Cal’s loft—interior and exterior—is one location. It is located in Corktown, an area of Toronto located around River Street and Queen Street East. It isn’t far from our studios and close to the police precinct from Seasons 1 and 3. The loft is quite unusual and very unique. For a country guy this is the best city living he/we could find that matched his personality.

Aubrey Nealon, the co-writer on this episode, loves hockey. He and Graeme are Vancouver boys at heart and love the Canucks, so having Sarah, Cal, and Kira play hockey was something they campaigned for. Production wanted them to play soccer because they could use a softer ball, but the writers fought for it.

Cal (Michiel Husiman) was only available for limited time this season—due to his Game of Thrones schedule—so we had to parse all of his scenes from Episodes 301 and 302 and shoot them in the same block during the shoot for Episode 301.

The police station exterior is on King Street East in Corktown, Toronto. The graffiti was actually a lucky addition to the set this season, and we did not paint it ourselves. When we went to scout the location before shooting, there were artists painting the bridge, and that inspired John Fawcett to have extras doing the same thing when we shot there.

The Castor Tattoo was designed by our art department – the design was specifically designed by John Dondertman and Joelle Craven, with Joelle doing the illustrations. The Hive knew it needed to be two horses, but the rest was inspired by old Navy SEAL and general military tattoos. We went through about 30 different designs before we settled on the current one.

Mark burning off his tattoo was a multi-step process. On the day, there was a fake blowtorch and Ari’s acting, as well as a fake arm with the tattoo made out of silicon. Sadly the plastic material didn’t burn like skin does. So, in post-production is where the magic happened. Intelligent Creatures—our VFX company—actually took pig skin, stretched it out, applied makeup and the tattoo and then burned it. Apparently pig’s skin is the closest to human for burning and cutting. Then that was layered on top of the close-ups of Ari’s arm. And the results… perfectly disgusting!

Ari’s acting double is an actor named Nick Abraham. He is a Toronto local and was Ari’s friend before we hired him. We held auditions for the job and it turned out that Ari’s gut instinct to hire Nick was right! He actually had long shoulder length hair when he was hired, but had to cut it off and get a very short military haircut for the job. He was fundamental in helping Ari capture the characters, and—like Kathryn Alexandre—he is an integral part of the OB production team and a great physical actor.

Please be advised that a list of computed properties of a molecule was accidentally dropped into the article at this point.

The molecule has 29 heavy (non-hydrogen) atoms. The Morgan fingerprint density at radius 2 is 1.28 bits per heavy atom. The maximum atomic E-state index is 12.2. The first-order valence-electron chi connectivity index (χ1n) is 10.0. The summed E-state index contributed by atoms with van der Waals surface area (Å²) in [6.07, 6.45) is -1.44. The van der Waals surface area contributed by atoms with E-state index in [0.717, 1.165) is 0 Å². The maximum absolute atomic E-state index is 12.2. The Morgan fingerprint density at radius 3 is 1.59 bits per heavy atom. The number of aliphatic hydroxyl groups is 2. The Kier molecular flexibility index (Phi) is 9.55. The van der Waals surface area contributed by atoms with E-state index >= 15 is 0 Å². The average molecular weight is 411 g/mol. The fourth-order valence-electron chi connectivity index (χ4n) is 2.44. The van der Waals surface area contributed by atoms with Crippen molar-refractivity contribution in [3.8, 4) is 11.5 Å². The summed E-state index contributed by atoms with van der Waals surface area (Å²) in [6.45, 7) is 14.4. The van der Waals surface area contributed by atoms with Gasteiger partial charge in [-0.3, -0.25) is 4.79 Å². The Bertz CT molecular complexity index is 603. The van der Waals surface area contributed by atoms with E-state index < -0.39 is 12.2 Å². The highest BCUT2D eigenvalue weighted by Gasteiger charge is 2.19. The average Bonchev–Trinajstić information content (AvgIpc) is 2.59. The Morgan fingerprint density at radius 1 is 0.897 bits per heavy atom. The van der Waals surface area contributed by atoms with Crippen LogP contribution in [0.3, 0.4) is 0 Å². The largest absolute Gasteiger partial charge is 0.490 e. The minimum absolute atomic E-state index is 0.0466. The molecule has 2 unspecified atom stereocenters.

The set where Rudy kills his brother Seth was a new build that we created in our studios. It is a set that John Fawcett has wanted to build since Season 1—the front entrance to the loft. John always imagined that Felix’s apartment was above a steam bath and so we built it as such. In the background of the big climactic scene of this episode you can see “Steam Bath” signs, as well as where the door to the bathhouse is. It’s not exactly what John dreamed of—a space where you walk through the actual steam bath to get into Felix’s apartment—but it’s pretty close!

The Castor Voight-Kamff test is definitely an homage to Blade Runner, and so are a lot of things about Castor in general. John and Graeme both wanted to capture that ticking clock lifespan that the replicants have in that film and apply it to our clones.

This is the first time you really get to see inside and around the rendition camp where Helena is being held. This is actually an interior set that we built in our studios. You can drive trucks in and out, move from building to building, all while feeling like you are in the middle of the desert. It was pretty amazing and definitely the biggest set we have built to date. Luckily our Director of Photography Aaron Morton had a lot of experience on Spartacus filming interior for exterior, so lighting and building this set was a lot easier with his insights and experiences to rely on.

Did you see the new Felix paintings? In previous seasons we had rented work from a Canadian artist. This season we decided to freshen up his art and had an artist in our art department paint a bunch of new paintings. We love them and will be using them for seasons to come.

Here is an example of one of the new paintings. CLICK ON FELIX’S ABS TO SEE MORE.